Windsor Terrace and Greenwood Heights residents are racing forward in their push to install speed bumps on several blocks that they claim lead-footed have turned into dangerous raceways.
Community Board 7’s transportation committee voted unanimously on Tuesday in favor of requests for traffic-calming lumps on 11th Avenue between Prospect Avenue and Sherman Street, Ocean Parkway between Caton Place and Kermit Place, 21st Street between Fifth and Sixth avenues, and Sixth Avenue between 21st and 22nd streets and 22nd and 23rd streets.
“Speed bumps are deterrents,” said Sam Sierra, chair of the committee. “When you go over it and mess up your car you’ll know next time not to come speeding down the block.”
The speed bumps are only the latest traffic-taming measure pushed by safety-minded Greenwoodsmen, who want to reduce the speed limit from 30 miles per hour to 20 miles per hour on a five-block stretch of Sixth Avenue without any stop signs or traffic lights.
“For whatever reasons folks think that its great to turn Sixth Avenue from 20th to 24th streets into a speedway even though you have to jam on the breaks to make the sharp turn at 24th Street,” said Aaron Brashear of Concerned Citizens of Greenwood Heights, who added that speed bumps won’t totally solve the problem, but are “better than nothing.”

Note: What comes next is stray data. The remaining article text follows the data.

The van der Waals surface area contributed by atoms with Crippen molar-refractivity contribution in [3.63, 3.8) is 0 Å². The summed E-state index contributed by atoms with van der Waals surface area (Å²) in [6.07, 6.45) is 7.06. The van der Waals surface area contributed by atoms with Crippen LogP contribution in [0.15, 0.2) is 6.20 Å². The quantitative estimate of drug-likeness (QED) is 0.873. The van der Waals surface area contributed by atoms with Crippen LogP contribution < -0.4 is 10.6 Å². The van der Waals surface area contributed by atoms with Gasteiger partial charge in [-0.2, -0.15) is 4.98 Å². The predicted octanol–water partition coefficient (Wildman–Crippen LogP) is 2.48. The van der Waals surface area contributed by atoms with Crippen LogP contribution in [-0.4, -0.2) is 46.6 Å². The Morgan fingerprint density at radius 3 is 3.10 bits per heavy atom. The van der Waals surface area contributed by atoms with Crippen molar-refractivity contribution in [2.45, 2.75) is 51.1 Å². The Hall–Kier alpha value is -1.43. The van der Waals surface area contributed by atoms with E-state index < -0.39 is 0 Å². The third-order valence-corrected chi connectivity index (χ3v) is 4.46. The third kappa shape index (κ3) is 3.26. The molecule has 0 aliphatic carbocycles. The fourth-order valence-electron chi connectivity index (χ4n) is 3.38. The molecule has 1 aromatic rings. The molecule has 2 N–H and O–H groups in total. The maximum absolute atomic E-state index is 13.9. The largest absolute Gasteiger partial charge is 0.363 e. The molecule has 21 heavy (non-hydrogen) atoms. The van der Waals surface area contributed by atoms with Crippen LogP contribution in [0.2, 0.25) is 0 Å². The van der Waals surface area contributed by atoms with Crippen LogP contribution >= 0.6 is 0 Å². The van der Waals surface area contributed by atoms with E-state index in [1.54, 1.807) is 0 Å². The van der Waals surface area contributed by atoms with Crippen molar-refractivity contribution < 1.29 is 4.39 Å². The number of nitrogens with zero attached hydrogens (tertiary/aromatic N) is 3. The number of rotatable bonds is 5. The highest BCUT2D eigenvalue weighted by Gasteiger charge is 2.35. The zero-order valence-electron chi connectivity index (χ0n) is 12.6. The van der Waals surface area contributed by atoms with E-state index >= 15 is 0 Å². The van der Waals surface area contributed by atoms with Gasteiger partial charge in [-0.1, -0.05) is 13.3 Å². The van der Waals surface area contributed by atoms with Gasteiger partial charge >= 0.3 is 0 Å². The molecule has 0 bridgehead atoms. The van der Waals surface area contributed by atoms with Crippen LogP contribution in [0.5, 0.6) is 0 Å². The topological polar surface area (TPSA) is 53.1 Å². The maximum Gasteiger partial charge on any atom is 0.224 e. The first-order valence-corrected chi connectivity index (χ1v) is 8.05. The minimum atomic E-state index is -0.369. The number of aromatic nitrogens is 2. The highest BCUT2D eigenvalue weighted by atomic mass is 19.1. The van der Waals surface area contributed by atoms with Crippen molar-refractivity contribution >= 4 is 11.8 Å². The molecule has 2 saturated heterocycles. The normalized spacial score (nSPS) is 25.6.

Not all of the proposed speed bumps got the green light: the committee tabled discussion of a proposed speed bump on 21st Street between Fourth and Fifth avenues because residents of that block were not present at the meeting, and denied a suggested build-out on 18th Street between Seventh and Eighth avenues because opponents were worried about noise and the impact vehicles would have on the pipes below the street when they roll over the bump too fast.
But 18th Street residents say some kind of traffic-calming measure is necessary to keep pedestrians safe from motorists racing off of the Prospect Expressway.
“The cars come off the expressway and they just fly down the block,” said Theresa McDermott, who claims speeding drivers often knock the side-view mirrors off of parked cars along 18th Street. “I’m surprised those cars haven’t gone through a house by now.”
The Department of Transportation has already conducted separate studies for each of the proposed speed bumps and deemed them all “feasible,” according to CB7 district manager Jeremy Laufer, who added that the city is waiting to get formal support from the community before moving forward.
The speed bumps will go before the full CB7 board later this month.Reach reporter Natalie Musumeci at nmusumeci@